hort.net Seasonal photo, (c) 2006 Christopher P. Lindsey, All Rights Reserved: do not copy
articles | gallery of plants | blog | tech blog | plant profiles | patents | mailing lists | top stories | links | shorturl service | tom clothier's archive0
 Navigation
Articles
Gallery of Plants
Blog
Tech Blog
Plant Profiles
Patents
Mailing Lists
    FAQ
    Netiquette
    Search ALL lists
    Search help
    Subscription info
Top Stories
Links
sHORTurl service
Tom Clothier's Archive
 Top Stories
Disease could hit Britain's trees hard

Ten of the best snowdrop cultivars

Plant protein database helps identify plant gene functions

Dendroclimatologists record history through trees

Potato beetle could be thwarted through gene manipulation

Hawaii expands coffee farm quarantine

Study explains flower petal loss

Unauthorized use of a plant doesn't invalidate it's patent

RSS story archive

Re: annuals in hot weather


My cosmos re-seeded from the ones last year and are doing GREAT. I
deadhead them periodically and water them. But they bloom all summer
long for me. My scabiosa blooms profusely in the spring - and around the
middle of June slow down, and now...not much. The come back in fall, but
nothing like they do in the spring. They are in afternoon shade. I plant
my zinnias in monthly "batches" because they tend to get powdery mildew
really bad here (very humid in the summer). So when they begin to look
bad, I pull them out and usually have the new batch coming up right
behind them. That way I have zinnias all summer. And those re-seed for
me as well.

  

sundrops@earthlink.net wrote:
  Theresa (or others of you where it is hot for many days in a row) -- do you
grow annuals? I am specifically thinking of Cosmos, one of my favorites. I
recently read that the roots of Cosmos stop growing when the flowers start
blooming and also that it basically goes dormant in hot weather (over 92-95
by my experience). Also wondering if this is happening with my Scabiosa
(blue ones) which have stopped blooming -- wondering if they will have
another flush of bloom when it gets cooler -- My zinnias on the other hand
do very well. Maybe they are more adapted to the dry heat, and the cosmos
would prefer more humidity?
--Barb Tandy, Grass Valley CA where it is about 100
----- Original Message -----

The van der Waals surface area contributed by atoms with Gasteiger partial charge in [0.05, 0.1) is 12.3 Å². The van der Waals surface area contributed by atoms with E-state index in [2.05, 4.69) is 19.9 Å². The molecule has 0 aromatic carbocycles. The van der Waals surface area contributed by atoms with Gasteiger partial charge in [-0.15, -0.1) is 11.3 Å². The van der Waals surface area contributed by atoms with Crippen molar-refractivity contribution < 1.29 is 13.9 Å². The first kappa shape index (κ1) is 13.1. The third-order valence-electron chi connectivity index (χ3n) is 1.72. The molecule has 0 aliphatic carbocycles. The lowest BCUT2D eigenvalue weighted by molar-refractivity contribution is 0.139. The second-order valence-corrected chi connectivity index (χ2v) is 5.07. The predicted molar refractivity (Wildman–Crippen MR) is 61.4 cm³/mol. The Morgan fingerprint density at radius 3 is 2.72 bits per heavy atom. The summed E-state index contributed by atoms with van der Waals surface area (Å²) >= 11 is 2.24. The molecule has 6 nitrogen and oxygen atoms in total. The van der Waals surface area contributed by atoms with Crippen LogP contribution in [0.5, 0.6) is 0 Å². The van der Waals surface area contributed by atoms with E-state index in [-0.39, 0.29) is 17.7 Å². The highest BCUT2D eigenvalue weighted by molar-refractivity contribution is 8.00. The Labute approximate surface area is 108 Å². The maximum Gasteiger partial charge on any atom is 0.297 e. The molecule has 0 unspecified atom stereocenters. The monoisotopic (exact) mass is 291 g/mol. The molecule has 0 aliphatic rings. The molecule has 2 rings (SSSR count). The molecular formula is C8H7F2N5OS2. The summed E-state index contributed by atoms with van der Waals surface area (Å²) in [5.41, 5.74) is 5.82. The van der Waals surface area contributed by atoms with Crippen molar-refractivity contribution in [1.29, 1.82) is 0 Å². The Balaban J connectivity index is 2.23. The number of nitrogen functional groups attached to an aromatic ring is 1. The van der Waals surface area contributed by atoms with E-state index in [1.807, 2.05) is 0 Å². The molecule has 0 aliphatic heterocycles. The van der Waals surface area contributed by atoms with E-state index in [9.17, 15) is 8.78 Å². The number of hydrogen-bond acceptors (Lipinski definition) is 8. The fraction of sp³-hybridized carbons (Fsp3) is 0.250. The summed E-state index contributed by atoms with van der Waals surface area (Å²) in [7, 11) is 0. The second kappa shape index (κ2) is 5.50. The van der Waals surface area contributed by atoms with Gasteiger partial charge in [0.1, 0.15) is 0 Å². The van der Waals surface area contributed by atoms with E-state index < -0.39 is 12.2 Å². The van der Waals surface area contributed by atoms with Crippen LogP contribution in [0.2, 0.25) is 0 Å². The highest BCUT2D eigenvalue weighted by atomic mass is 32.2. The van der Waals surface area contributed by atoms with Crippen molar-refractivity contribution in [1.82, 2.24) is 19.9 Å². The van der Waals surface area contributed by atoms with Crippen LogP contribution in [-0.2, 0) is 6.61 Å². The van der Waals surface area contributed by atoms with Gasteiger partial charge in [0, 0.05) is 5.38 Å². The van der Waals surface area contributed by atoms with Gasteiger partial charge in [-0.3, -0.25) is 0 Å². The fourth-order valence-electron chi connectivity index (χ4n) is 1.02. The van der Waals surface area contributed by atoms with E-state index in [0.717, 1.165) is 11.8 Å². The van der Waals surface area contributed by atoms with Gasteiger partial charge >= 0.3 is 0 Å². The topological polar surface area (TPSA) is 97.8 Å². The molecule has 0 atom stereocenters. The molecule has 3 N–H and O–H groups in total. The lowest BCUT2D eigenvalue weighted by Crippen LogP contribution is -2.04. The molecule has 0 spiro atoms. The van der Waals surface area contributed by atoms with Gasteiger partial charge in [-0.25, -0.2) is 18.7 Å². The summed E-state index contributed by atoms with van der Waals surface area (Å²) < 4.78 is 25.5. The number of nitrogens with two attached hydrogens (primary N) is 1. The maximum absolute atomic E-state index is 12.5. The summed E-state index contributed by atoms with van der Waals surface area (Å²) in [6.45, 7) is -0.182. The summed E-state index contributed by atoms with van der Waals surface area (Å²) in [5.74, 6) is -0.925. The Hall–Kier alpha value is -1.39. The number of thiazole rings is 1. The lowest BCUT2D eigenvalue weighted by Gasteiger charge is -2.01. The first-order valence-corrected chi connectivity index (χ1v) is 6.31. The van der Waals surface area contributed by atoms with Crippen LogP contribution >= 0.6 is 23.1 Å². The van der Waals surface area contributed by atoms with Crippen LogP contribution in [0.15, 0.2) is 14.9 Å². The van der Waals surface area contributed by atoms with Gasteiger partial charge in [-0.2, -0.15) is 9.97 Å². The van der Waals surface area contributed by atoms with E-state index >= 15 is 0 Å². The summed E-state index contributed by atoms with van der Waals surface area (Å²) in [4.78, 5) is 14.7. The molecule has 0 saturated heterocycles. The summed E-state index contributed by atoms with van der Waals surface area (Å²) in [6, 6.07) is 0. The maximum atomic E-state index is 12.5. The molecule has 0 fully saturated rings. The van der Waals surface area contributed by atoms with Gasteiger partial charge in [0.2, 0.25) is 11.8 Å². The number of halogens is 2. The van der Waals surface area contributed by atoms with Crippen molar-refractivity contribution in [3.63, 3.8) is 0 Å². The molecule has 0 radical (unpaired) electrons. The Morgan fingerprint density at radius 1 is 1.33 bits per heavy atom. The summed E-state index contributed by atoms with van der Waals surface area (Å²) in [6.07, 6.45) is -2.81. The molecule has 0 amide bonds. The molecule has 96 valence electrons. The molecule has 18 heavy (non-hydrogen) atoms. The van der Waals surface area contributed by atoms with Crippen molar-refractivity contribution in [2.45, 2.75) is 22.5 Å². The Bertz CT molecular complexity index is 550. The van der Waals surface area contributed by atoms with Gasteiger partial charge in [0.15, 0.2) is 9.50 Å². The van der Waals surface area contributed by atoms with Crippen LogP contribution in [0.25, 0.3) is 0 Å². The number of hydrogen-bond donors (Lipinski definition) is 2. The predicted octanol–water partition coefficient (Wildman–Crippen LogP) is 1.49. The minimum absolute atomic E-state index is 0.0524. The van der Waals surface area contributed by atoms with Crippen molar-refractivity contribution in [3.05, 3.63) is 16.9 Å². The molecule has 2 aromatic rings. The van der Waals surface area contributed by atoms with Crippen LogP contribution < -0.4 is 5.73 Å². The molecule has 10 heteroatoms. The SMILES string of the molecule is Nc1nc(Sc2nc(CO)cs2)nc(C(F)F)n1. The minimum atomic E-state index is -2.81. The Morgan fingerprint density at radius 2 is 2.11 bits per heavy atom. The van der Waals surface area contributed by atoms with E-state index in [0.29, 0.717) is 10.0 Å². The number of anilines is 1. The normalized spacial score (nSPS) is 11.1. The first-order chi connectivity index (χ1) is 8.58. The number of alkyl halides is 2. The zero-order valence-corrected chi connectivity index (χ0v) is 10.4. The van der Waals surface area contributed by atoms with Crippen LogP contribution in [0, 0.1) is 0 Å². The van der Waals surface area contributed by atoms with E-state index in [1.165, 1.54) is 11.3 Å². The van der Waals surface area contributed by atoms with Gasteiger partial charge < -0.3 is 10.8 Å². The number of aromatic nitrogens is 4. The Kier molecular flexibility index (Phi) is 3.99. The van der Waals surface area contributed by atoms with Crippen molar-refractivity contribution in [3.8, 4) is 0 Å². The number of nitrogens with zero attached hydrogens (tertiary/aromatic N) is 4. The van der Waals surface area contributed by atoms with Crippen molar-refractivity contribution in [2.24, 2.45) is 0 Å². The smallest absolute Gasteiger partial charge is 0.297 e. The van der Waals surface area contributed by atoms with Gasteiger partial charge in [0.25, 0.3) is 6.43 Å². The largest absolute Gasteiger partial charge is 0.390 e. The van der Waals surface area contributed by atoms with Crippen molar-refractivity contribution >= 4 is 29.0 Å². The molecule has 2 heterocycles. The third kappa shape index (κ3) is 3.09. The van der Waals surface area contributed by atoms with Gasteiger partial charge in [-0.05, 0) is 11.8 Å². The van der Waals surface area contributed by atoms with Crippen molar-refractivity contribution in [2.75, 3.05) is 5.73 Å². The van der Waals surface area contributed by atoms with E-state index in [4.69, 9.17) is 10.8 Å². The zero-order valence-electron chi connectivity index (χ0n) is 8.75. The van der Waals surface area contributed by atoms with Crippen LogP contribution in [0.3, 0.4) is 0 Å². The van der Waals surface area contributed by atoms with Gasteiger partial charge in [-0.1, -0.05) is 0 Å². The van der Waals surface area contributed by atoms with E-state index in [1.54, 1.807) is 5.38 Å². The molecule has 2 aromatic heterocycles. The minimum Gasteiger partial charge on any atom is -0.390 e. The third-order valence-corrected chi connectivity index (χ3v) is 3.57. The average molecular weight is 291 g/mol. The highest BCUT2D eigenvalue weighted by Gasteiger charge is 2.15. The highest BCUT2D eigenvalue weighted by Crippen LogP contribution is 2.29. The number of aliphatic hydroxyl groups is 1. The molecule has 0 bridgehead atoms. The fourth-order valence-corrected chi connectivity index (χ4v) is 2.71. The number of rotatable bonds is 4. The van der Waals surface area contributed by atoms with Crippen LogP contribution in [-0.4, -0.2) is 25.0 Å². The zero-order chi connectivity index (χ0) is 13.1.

From: "Theresa W." 
To: 
Sent: Sunday, July 16, 2006 4:03 PM
Subject: Re: [CHAT] Bird bath/gate project


> How nice for you to share the cardinals afternoon spa! Unfortunately, my
> fountain birdbath ran dry while I was recovering from my surgery and now
> no longer is a fountain. I'm hoping it is just the pump that got fried
> and that I will be able to buy a replacement (I haven't looked yet). It
> would really (*&*%&) if something happened to the solar panel, which I'm
> sure will be more expensive to replace. It is roasting here- 105 and
> supposed to be the same for the next 3 days. I've had the mister on the
> back porch on all afternoon yesterday and today. I did actually go
> outside for a couple of hours and redid the inside part of the small gate
> off my new patio. I put lattice into the frame and then took the regular
> fence boards off the outside. I didn't put the lattice on the outside
> yet (so it still looks unfinished)- but I was hot, tired, and the battery
> for my circular saw was out of juice also. Just as well- it was time to
> cool off. It will look so much better when I'm finished. I'll put up
> pics once it is final. Also, some morning I'll get outside to take a
> picture of one of my crinum flowers before the heat cooks it!
>
> Theresa
>
> james singer wrote:
>> The mister system in my lath house includes, among other things, a
>> dripline that refreshes a wall-mounted birdbath on the back patio fence.
>> The mister system fires off three times a day--on a Dr Pepper schedule of
>> 10, 2, and 4--for 15 minutes each time. Mr Cardinal has used this bath
>> often. Today, for the 2 PM refreshment, he brought Mrs Cardinal. I've
>> never seen them together at the birdbath before.
>>
>> It's a small birdbath. She went first, and when she was sufficiently wet,
>> he took his turn. She dried herself with the customary ruffles and
>> flourishes, then dropped to the basil pot beneath the birdbath and
>> feasted on basil seeds. Mr Cardinal meantime sat on top of the fence and
>> dried himself.
>>
>> When he seemed to be over with his drying and preening routine, he
>> chirped at her in that unmelodic cardinal chirp, and they flew away.
>>
>>
>>
>> Island Jim
>> Southwest Florida
>> 27.0 N, 82.4 W
>> Hardiness Zone 10
>> Heat Zone 10
>> Minimum 30 F [-1 C]
>> Maximum 100 F [38 C]
>>
>> ---------------------------------------------------------------------
>> To sign-off this list, send email to majordomo@hort.net with the
>> message text UNSUBSCRIBE GARDENCHAT
>
> ---------------------------------------------------------------------
> To sign-off this list, send email to majordomo@hort.net with the
> message text UNSUBSCRIBE GARDENCHAT

---------------------------------------------------------------------
To sign-off this list, send email to majordomo@hort.net with the
message text UNSUBSCRIBE GARDENCHAT

---------------------------------------------------------------------
To sign-off this list, send email to majordomo@hort.net with the
message text UNSUBSCRIBE GARDENCHAT



Other Mailing lists | Author Index | Date Index | Subject Index | Thread Index



 © 1995-2015 Mallorn Computing, Inc.All Rights Reserved.
Our Privacy Statement